It started late on Thanksgiving Day, 1982 — Nov. 25, to be exact. Forty years ago today.
Flames erupted from the vacant former Donaldson's Department Store building in downtown Minneapolis and quickly spread to the upper floors of the adjacent 16-story Northwestern National Bank building.
“It started in the Donaldson building, and the building was in a state of demolition,” then-Minneapolis deputy fire chief Larry Moskalik told MPR News at the time, from the scene along Nicollet Mall. “The fire spread straight up and went in the windows just immediately, and within just a very few minutes of the first alarm, we had about eight floors of the bank building going all at the same time.”
Hours later, the resulting blaze had destroyed an entire city block, including a historic bank headquarters, and caused tens of millions of dollars in damage — in what millions of Minnesotans remember as the biggest fire of their lifetimes.
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No one was killed, thanks in part to the holiday that had emptied out nearby office buildings and stores. But wind spread sparks around downtown and fanned the flames to the point where the heat was blowing out windows on the lower levels of the IDS Center across the street, threatening to spread to the rest of the central business district.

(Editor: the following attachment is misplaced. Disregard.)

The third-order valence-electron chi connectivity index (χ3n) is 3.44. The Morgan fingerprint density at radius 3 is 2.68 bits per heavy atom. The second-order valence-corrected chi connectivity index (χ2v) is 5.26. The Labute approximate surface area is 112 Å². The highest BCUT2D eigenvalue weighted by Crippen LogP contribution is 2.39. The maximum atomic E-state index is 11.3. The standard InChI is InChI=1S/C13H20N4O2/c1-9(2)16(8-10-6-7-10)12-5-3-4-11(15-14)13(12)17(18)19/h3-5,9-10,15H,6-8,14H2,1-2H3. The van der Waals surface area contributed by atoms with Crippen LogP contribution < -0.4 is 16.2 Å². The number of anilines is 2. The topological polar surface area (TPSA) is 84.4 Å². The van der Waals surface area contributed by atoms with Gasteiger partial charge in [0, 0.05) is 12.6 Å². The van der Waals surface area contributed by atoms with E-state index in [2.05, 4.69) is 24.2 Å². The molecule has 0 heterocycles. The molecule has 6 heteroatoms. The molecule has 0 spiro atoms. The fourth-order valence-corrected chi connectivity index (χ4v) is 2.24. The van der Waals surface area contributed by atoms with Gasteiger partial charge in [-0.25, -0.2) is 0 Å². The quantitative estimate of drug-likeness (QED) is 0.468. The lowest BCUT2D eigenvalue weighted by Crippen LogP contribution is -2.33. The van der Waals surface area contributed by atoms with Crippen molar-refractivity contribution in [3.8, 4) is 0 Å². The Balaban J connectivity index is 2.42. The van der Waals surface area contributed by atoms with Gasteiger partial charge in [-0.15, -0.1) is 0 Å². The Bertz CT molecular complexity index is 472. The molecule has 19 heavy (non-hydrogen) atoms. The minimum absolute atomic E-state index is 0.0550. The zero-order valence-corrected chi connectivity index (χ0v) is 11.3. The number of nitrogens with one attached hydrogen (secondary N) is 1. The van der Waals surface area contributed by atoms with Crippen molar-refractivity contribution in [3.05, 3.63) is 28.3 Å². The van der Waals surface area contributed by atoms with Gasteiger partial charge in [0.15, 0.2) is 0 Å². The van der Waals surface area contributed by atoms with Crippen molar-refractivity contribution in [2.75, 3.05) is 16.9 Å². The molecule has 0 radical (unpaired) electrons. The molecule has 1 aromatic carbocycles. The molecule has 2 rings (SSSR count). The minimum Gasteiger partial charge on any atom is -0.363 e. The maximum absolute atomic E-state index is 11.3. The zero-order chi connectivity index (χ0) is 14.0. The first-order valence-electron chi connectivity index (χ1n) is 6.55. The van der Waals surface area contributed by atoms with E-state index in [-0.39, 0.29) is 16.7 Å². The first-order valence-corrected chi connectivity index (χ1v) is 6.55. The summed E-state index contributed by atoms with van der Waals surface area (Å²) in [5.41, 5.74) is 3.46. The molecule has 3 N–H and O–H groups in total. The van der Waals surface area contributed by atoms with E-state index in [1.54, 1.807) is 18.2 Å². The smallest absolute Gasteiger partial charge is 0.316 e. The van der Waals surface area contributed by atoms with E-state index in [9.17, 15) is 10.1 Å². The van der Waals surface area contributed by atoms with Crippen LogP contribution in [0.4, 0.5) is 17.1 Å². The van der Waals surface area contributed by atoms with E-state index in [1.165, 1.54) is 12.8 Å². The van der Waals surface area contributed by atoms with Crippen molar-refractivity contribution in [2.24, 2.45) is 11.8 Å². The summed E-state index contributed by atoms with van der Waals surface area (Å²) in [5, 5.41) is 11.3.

Firefighters had even considered imploding the flagship Dayton’s store to stop the fire’s march through downtown if it came to that. It did not.
The next morning, the fire had subsided, leaving the streets nearby littered with fire apparatus covered in ice and a smoldering ruin between Nicollet and Marquette avenues.
“You can see a lot of smoke,” said then-MPR News reporter Deborah Fisher, in a live report from the scene the next morning. “I am standing on the corner of Fifth and Nicollet looking at the IDS tower. There are apparently some fires still burning, in filing cabinets, that kind of thing, in the Northwest Bank building.”
Authorities said the fire was arson, and two boys were arrested and accused of starting the fire in the vacant department store building, though the charges reportedly were dropped.
The 1930 bank building was a total loss; it was imploded in 1984. The iconic Weatherball, a color-coded forecast signal visible from what was most of the Twin Cities at the time, was removed from the roof and later scrapped.
What is now known as the Wells Fargo Tower and the Gaviidae Common building were built on the site and opened in 1988 and 1989.